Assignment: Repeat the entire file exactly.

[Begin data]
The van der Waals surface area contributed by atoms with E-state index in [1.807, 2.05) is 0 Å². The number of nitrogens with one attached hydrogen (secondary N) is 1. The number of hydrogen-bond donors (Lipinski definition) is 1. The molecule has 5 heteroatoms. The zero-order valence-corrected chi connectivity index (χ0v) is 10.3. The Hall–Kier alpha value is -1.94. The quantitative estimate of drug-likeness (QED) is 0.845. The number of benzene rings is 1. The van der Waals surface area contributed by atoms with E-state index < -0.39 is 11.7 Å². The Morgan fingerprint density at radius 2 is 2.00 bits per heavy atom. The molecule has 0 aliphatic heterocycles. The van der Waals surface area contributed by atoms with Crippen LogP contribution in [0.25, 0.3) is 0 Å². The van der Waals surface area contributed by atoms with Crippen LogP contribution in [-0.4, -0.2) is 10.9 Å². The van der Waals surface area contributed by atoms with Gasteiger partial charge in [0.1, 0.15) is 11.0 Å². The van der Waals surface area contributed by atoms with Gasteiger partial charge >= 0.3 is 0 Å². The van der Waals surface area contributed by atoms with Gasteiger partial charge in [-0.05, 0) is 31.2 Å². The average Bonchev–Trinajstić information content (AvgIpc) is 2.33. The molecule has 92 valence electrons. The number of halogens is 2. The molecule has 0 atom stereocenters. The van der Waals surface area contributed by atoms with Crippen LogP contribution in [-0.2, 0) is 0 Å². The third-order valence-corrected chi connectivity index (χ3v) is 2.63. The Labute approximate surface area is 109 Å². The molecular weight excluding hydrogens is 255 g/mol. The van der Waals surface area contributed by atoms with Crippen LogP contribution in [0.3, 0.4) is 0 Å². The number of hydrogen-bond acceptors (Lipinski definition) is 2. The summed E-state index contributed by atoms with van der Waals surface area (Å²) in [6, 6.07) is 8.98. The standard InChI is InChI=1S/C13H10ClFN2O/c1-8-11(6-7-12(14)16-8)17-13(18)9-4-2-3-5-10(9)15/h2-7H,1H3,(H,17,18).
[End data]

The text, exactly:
The van der Waals surface area contributed by atoms with E-state index in [1.807, 2.05) is 0 Å². The number of nitrogens with one attached hydrogen (secondary N) is 1. The number of hydrogen-bond donors (Lipinski definition) is 1. The molecule has 5 heteroatoms. The zero-order valence-corrected chi connectivity index (χ0v) is 10.3. The Hall–Kier alpha value is -1.94. The quantitative estimate of drug-likeness (QED) is 0.845. The number of benzene rings is 1. The van der Waals surface area contributed by atoms with E-state index < -0.39 is 11.7 Å². The Morgan fingerprint density at radius 2 is 2.00 bits per heavy atom. The molecule has 0 aliphatic heterocycles. The van der Waals surface area contributed by atoms with Crippen LogP contribution in [0.25, 0.3) is 0 Å². The van der Waals surface area contributed by atoms with Crippen LogP contribution in [-0.4, -0.2) is 10.9 Å². The van der Waals surface area contributed by atoms with Gasteiger partial charge in [0.1, 0.15) is 11.0 Å². The van der Waals surface area contributed by atoms with Gasteiger partial charge >= 0.3 is 0 Å². The van der Waals surface area contributed by atoms with Gasteiger partial charge in [-0.05, 0) is 31.2 Å². The average Bonchev–Trinajstić information content (AvgIpc) is 2.33. The molecule has 92 valence electrons. The number of halogens is 2. The molecule has 0 atom stereocenters. The van der Waals surface area contributed by atoms with Crippen LogP contribution in [-0.2, 0) is 0 Å². The third-order valence-corrected chi connectivity index (χ3v) is 2.63. The Labute approximate surface area is 109 Å². The molecular weight excluding hydrogens is 255 g/mol. The van der Waals surface area contributed by atoms with Crippen LogP contribution in [0.3, 0.4) is 0 Å². The number of hydrogen-bond acceptors (Lipinski definition) is 2. The summed E-state index contributed by atoms with van der Waals surface area (Å²) in [6, 6.07) is 8.98. The standard InChI is InChI=1S/C13H10ClFN2O/c1-8-11(6-7-12(14)16-8)17-13(18)9-4-2-3-5-10(9)15/h2-7H,1H3,(H,17,18).